MALPELO ISLAND

Malpelo Island is located 378 km (235 miles) from Colombia’s Pacific coast, and approximately 362 km (225 miles) from Panama’s coast. It has a land area of 0.35 square kilometres (86 acres). It is uninhabited except for a small military post manned by the Colombian Army, which was established in 1986.
The island consists of a rock with three high peaks, the highest with a height of 300 metres (980 ft). It is surrounded by a number of offshore rocks.

Malpelo was once eight to ten times larger than its present size. The constant pounding of the ocean and weather have eroded the island forming steep cliffs and sea caves along its coastline.

The submarine environment surrounding Malpelo is defined not only by its isolation but also by its location, which is highly influenced by several diverse marine currents.
The terrestrial fauna of the island is adapted to the barren conditions and the deposits of guano which are the basis of the island’s ecology, both on land and undersea.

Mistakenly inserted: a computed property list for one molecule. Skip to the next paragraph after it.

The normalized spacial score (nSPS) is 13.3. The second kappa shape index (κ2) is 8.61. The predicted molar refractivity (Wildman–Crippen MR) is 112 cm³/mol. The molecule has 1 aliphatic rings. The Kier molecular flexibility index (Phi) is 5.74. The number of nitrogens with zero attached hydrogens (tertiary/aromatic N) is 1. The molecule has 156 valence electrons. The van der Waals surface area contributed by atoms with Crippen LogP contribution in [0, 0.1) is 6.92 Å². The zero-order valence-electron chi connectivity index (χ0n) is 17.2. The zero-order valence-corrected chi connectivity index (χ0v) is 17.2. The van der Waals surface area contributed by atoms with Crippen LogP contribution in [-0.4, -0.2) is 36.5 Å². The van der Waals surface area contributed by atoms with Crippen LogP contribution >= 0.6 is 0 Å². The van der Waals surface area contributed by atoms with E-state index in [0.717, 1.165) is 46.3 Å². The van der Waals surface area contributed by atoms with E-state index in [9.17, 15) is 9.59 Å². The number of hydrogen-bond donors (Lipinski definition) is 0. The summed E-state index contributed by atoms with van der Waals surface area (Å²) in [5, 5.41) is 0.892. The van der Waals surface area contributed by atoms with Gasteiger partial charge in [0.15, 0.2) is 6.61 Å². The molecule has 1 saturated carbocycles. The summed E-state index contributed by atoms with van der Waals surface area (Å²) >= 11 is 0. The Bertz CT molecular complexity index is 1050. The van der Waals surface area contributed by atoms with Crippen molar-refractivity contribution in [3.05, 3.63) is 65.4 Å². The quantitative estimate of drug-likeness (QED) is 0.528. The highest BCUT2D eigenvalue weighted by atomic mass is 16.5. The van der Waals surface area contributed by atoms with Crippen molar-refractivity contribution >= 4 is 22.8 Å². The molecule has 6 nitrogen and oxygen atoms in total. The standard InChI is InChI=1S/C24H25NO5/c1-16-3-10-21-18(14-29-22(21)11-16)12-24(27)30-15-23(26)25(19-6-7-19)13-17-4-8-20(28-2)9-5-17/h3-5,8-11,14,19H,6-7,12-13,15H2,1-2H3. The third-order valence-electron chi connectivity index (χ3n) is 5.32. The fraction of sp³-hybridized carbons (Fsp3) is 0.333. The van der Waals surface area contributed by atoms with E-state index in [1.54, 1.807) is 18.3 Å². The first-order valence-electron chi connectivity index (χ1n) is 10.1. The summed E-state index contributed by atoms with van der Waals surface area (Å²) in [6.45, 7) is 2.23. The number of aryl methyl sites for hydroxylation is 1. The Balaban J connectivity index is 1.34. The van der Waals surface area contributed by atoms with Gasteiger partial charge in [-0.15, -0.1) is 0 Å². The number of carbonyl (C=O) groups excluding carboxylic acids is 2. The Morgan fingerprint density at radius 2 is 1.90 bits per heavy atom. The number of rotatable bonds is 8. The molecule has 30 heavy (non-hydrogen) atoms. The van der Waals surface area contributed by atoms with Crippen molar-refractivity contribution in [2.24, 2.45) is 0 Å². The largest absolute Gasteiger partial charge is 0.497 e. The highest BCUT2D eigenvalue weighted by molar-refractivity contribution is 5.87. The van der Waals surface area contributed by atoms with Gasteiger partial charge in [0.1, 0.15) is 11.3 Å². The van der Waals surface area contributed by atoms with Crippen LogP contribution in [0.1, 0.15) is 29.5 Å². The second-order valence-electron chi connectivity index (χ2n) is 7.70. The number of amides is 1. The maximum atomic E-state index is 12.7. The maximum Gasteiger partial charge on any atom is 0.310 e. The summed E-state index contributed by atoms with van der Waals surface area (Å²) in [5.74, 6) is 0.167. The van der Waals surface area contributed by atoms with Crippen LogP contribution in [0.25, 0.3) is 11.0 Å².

Algae, moss and lichens cover the rugged cliffs of Malpelo which host the largest Masked Booby colony in the world, approximately twenty five thousand birds.

The island is often visited by some twelve species of migratory birds, including the Red-billed Tropic bird, Red-footed Booby, Black Noddy and the great and magnificent Frigate birds.

Endemic to the island are one crab species, two starfish, various species of coralline fish, and two reptiles.
Malpelo has been interpreted as a portion of oceanic crust, probably a local manifestation of a “hot spot”. It is composed mainly of pillow lavas, volcanic breccias, and Tertiary basalticdikes.  At first glance, the island seems to be barren rock, devoid of all vegetation. But deposits of bird guano have helped colonies of algae, lichens, mosses and some shrubs and ferns establish, all of which glean nutrients from the guano.
On July 12, 2006, Malpelo was declared by UNESCO as a natural World Heritage Site.

There is no good or protected anchorage in Malpelo, but mooring close to the rock provides some protection from wind and waves. Even in rough weather the boat movement is moderate. The currents can be strong and landing on the shores of the island is almost impossible, with the exception of the “Tangon”, a framework construction mostly used by the Colombian Navy.